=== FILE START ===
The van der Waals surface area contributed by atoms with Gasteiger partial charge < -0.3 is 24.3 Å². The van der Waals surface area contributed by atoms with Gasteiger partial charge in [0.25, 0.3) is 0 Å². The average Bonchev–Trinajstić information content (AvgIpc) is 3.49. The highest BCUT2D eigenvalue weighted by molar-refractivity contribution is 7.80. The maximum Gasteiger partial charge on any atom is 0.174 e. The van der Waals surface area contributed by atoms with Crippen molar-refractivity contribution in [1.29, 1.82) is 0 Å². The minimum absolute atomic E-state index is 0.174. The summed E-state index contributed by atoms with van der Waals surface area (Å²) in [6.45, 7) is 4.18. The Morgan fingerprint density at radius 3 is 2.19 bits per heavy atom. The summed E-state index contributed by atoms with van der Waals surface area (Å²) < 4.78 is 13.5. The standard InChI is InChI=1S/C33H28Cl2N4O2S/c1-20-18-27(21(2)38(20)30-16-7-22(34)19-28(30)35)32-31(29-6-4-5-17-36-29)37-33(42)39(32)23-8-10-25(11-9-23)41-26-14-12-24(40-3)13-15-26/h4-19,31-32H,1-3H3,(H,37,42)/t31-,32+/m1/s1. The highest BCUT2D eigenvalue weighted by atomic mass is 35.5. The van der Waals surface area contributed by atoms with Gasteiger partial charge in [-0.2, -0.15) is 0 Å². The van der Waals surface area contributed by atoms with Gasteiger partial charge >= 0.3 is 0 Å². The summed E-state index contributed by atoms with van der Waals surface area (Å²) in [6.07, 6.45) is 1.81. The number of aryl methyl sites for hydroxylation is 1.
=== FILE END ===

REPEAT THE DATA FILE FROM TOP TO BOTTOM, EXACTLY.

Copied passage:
The van der Waals surface area contributed by atoms with Gasteiger partial charge < -0.3 is 24.3 Å². The van der Waals surface area contributed by atoms with Gasteiger partial charge in [0.25, 0.3) is 0 Å². The average Bonchev–Trinajstić information content (AvgIpc) is 3.49. The highest BCUT2D eigenvalue weighted by molar-refractivity contribution is 7.80. The maximum Gasteiger partial charge on any atom is 0.174 e. The van der Waals surface area contributed by atoms with Crippen molar-refractivity contribution in [1.29, 1.82) is 0 Å². The minimum absolute atomic E-state index is 0.174. The summed E-state index contributed by atoms with van der Waals surface area (Å²) in [6.45, 7) is 4.18. The Morgan fingerprint density at radius 3 is 2.19 bits per heavy atom. The summed E-state index contributed by atoms with van der Waals surface area (Å²) < 4.78 is 13.5. The standard InChI is InChI=1S/C33H28Cl2N4O2S/c1-20-18-27(21(2)38(20)30-16-7-22(34)19-28(30)35)32-31(29-6-4-5-17-36-29)37-33(42)39(32)23-8-10-25(11-9-23)41-26-14-12-24(40-3)13-15-26/h4-19,31-32H,1-3H3,(H,37,42)/t31-,32+/m1/s1. The highest BCUT2D eigenvalue weighted by atomic mass is 35.5. The van der Waals surface area contributed by atoms with Gasteiger partial charge in [-0.2, -0.15) is 0 Å². The van der Waals surface area contributed by atoms with Gasteiger partial charge >= 0.3 is 0 Å². The summed E-state index contributed by atoms with van der Waals surface area (Å²) in [6.07, 6.45) is 1.81. The number of aryl methyl sites for hydroxylation is 1.